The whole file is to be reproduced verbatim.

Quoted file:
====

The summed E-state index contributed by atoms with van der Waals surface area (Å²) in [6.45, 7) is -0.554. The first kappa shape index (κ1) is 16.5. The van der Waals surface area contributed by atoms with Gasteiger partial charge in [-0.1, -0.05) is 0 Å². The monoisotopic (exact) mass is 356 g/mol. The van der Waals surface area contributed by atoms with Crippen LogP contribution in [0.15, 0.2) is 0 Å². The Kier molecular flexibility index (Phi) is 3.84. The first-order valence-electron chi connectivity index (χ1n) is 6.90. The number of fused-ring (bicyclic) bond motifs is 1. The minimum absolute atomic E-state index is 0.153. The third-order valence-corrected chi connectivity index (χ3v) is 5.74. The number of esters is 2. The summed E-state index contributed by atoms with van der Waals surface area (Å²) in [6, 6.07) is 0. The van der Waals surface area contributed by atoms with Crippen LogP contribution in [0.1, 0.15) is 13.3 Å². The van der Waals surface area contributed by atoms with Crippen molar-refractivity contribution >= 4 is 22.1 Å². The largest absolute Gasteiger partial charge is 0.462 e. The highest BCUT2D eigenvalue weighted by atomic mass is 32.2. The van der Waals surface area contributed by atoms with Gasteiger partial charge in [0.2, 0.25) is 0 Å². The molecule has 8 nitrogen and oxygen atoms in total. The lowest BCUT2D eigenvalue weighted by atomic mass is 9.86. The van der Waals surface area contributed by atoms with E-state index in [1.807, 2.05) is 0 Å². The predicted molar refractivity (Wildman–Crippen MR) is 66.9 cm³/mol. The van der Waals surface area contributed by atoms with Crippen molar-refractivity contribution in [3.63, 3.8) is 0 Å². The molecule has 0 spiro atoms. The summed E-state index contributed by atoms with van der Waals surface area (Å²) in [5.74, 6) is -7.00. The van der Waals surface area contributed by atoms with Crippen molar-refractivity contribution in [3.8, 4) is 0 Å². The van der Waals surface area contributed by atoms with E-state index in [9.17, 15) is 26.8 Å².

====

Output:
The summed E-state index contributed by atoms with van der Waals surface area (Å²) in [6.45, 7) is -0.554. The first kappa shape index (κ1) is 16.5. The van der Waals surface area contributed by atoms with Gasteiger partial charge in [-0.1, -0.05) is 0 Å². The monoisotopic (exact) mass is 356 g/mol. The van der Waals surface area contributed by atoms with Crippen LogP contribution in [0.15, 0.2) is 0 Å². The Kier molecular flexibility index (Phi) is 3.84. The first-order valence-electron chi connectivity index (χ1n) is 6.90. The number of fused-ring (bicyclic) bond motifs is 1. The minimum absolute atomic E-state index is 0.153. The third-order valence-corrected chi connectivity index (χ3v) is 5.74. The number of esters is 2. The summed E-state index contributed by atoms with van der Waals surface area (Å²) in [6, 6.07) is 0. The van der Waals surface area contributed by atoms with Crippen LogP contribution in [0.1, 0.15) is 13.3 Å². The van der Waals surface area contributed by atoms with Crippen molar-refractivity contribution >= 4 is 22.1 Å². The largest absolute Gasteiger partial charge is 0.462 e. The highest BCUT2D eigenvalue weighted by atomic mass is 32.2. The van der Waals surface area contributed by atoms with Gasteiger partial charge in [0.2, 0.25) is 0 Å². The molecule has 8 nitrogen and oxygen atoms in total. The lowest BCUT2D eigenvalue weighted by atomic mass is 9.86. The van der Waals surface area contributed by atoms with E-state index in [1.807, 2.05) is 0 Å². The predicted molar refractivity (Wildman–Crippen MR) is 66.9 cm³/mol. The van der Waals surface area contributed by atoms with Crippen molar-refractivity contribution in [3.63, 3.8) is 0 Å². The molecule has 0 spiro atoms. The summed E-state index contributed by atoms with van der Waals surface area (Å²) in [5.74, 6) is -7.00. The van der Waals surface area contributed by atoms with Crippen molar-refractivity contribution in [3.8, 4) is 0 Å². The van der Waals surface area contributed by atoms with E-state index in [9.17, 15) is 26.8 Å².